Original Submission

Branson May Make a Last-Ditch Effort to Beat Bezos Into Space 34 comments

Branson may make a last-ditch effort to beat Bezos into space:

Amazon founder Jeff Bezos said on Monday he would fly on the first human spaceflight of his company's New Shepard spacecraft. This mission will launch from Blue Origin's spaceport in West Texas on July 20, which is the anniversary of the Apollo 11 lunar landing in 1969.

With this timeline, Bezos seemed almost certain to beat his suborbital space tourism rival, Sir Richard Branson, into space. Setting aside whether Branson's VSS Unity vehicle reaches space—its maximum altitude is just below the Kármán line, or 100 km—this is nonetheless a meaningful milestone.


Original Submission

Wally Funk to Join Bezos's Suborbital Flight, Richard Branson's Suborbital Flight Set for July 11 24 comments

Blue Origin flight: Wally Funk, 82, to join Jeff Bezos space flight

An 82-year-old woman who has spent six decades trying to reach space will join Jeff Bezos on the first human flight by his space company later this month. Wally Funk, who underwent training in the 1960s, will become the oldest person to ever fly to space. Mr Bezos has invited Ms Funk as an "honoured guest" and shared video on Instagram of him telling her the news. She will join the Amazon founder, his brother Mark and a mystery person who paid $28m (£20m) at auction for a seat.

[...] Funk volunteered in 1961 for the Women in Space programme where she underwent rigorous physical and mental testing in the hope of becoming an astronaut. But the scheme was later abruptly cancelled and she and the other women - collectively known as the Mercury 13 - never made it to space with Nasa.

Game on—Sir Richard Branson will attempt to go to space on July 11

On Thursday afternoon, Virgin Galactic said its founder, British billionaire Sir Richard Branson, will attempt to go to space on July 11.

Dubbed the "Unity 22" mission, this flight on the VSS Unity spacecraft will carry a full crew of two pilots, Dave Mackay and Michael Masucci, and four mission specialists, including Branson. "Building on the success of the company's most recent spaceflight in May, Unity 22 will focus on cabin and customer experience objectives," the company said in a statement.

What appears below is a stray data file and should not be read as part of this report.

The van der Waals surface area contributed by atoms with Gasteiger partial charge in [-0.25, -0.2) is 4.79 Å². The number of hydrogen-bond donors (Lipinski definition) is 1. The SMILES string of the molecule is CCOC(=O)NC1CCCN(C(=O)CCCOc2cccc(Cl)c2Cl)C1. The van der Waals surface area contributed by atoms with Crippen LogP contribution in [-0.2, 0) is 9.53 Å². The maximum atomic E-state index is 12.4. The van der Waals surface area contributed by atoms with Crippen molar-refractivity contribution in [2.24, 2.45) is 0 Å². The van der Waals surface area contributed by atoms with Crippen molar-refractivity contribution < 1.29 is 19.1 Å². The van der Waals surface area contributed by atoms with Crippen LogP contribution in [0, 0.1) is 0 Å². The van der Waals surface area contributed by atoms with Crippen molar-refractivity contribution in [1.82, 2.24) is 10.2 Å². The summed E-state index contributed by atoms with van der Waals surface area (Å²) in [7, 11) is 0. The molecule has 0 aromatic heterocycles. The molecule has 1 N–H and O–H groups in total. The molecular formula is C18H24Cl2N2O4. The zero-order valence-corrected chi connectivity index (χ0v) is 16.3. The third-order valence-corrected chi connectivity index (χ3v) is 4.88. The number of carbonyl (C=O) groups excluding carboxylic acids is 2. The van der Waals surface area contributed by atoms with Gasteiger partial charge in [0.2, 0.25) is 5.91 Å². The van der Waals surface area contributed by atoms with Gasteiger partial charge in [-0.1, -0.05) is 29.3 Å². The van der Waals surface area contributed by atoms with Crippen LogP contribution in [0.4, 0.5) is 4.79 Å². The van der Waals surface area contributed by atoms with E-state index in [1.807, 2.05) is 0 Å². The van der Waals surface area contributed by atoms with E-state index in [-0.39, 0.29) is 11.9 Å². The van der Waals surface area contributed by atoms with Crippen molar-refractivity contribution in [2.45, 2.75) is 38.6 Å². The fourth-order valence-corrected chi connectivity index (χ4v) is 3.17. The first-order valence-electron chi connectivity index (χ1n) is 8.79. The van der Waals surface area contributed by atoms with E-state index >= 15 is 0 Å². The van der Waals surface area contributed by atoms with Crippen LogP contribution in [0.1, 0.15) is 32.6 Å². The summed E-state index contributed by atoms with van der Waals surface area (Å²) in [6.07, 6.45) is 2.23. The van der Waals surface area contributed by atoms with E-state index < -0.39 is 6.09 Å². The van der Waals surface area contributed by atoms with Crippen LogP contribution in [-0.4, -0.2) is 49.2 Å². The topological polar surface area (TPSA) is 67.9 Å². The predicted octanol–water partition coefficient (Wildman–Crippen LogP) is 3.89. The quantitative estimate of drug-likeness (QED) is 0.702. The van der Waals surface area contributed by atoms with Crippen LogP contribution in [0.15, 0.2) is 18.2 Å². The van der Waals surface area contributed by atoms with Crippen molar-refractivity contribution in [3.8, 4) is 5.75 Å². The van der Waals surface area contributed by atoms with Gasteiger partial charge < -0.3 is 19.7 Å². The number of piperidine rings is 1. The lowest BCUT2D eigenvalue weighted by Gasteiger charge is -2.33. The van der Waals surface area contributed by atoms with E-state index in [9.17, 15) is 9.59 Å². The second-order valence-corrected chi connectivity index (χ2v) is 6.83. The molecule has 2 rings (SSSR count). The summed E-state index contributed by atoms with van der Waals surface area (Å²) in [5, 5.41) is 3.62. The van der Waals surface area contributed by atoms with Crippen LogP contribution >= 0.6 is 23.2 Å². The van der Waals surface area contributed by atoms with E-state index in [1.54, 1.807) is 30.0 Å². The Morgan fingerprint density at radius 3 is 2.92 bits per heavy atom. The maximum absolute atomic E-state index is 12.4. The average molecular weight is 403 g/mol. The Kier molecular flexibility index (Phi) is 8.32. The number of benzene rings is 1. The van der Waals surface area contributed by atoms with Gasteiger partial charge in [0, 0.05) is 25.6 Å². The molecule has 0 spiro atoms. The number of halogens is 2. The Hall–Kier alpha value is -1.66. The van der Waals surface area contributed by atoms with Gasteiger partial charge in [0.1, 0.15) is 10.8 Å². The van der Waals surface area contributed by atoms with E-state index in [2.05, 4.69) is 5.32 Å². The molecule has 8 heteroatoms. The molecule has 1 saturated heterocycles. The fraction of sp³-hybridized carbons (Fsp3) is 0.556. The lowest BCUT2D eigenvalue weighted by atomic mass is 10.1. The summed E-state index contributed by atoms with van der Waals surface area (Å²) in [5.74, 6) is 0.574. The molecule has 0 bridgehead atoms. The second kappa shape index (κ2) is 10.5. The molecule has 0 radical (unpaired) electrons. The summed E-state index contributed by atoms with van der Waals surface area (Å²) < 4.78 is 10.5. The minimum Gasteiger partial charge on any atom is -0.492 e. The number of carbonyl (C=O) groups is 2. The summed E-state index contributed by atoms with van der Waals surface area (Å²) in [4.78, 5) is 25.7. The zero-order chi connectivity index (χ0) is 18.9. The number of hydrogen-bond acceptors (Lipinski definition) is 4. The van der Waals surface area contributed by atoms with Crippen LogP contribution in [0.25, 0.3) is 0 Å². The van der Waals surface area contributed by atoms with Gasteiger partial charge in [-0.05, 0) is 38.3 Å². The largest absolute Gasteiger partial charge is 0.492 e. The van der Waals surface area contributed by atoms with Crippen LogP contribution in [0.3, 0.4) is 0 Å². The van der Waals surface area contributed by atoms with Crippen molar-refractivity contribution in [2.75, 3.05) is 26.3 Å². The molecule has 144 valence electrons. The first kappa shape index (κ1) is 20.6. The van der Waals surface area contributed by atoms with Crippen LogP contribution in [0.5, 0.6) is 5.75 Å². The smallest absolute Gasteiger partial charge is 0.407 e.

The timing of this flight is significant, because a July 11 mission would allow Branson to beat Amazon founder Jeff Bezos to space. Bezos has said he will fly on the first human flight of the New Shepard spacecraft, developed and tested by his Blue Origin rocket company. That mission is set for July 20.

Thursday had been a great day for Bezos and Blue Origin, as the company received plaudits from across the space industry for inviting Wally Funk to join Bezos on the New Shepard flight. Funk, 82, was member of the privately funded "Mercury 13" program for women who ultimately were not selected to go into space in the 1960s. She is seen as someone who really, really deserves to go to space.

But Virgin Galactic's announcement will upstage this moment for Bezos, as it furthers the "battle of the billionaires" to see who will go into space first.

Previously: Jeff Bezos Will Fly on Blue Origin's First Human Spaceflight
Branson May Make a Last-Ditch Effort to Beat Bezos Into Space
Blue Origin Auctions New Shepard Seat for $28 Million


Original Submission

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  • (Score: 1, Informative) by Anonymous Coward on Sunday June 13 2021, @05:34AM (2 children)

    by Anonymous Coward on Sunday June 13 2021, @05:34AM (#1144759)

    If people want to pay that much to go then that is their money to spend, though I wonder what the rate will be once he starts actually selling seats. Speaking of Blue Origin's charity, Club for the Future isn't listed on Charity Watch. According to Yahoo News it hasn't been around long enough to file with the IRS yet, and that was the only information I can find about them beyond a generic 'promote STEM careers' sound bite. Nothing about what they actually do or what their plan is going forward. That seems strangely appropriate.

    • (Score: 4, Informative) by takyon on Sunday June 13 2021, @05:54AM (1 child)

      by takyon (881) <reversethis-{gro ... s} {ta} {noykat}> on Sunday June 13 2021, @05:54AM (#1144762) Journal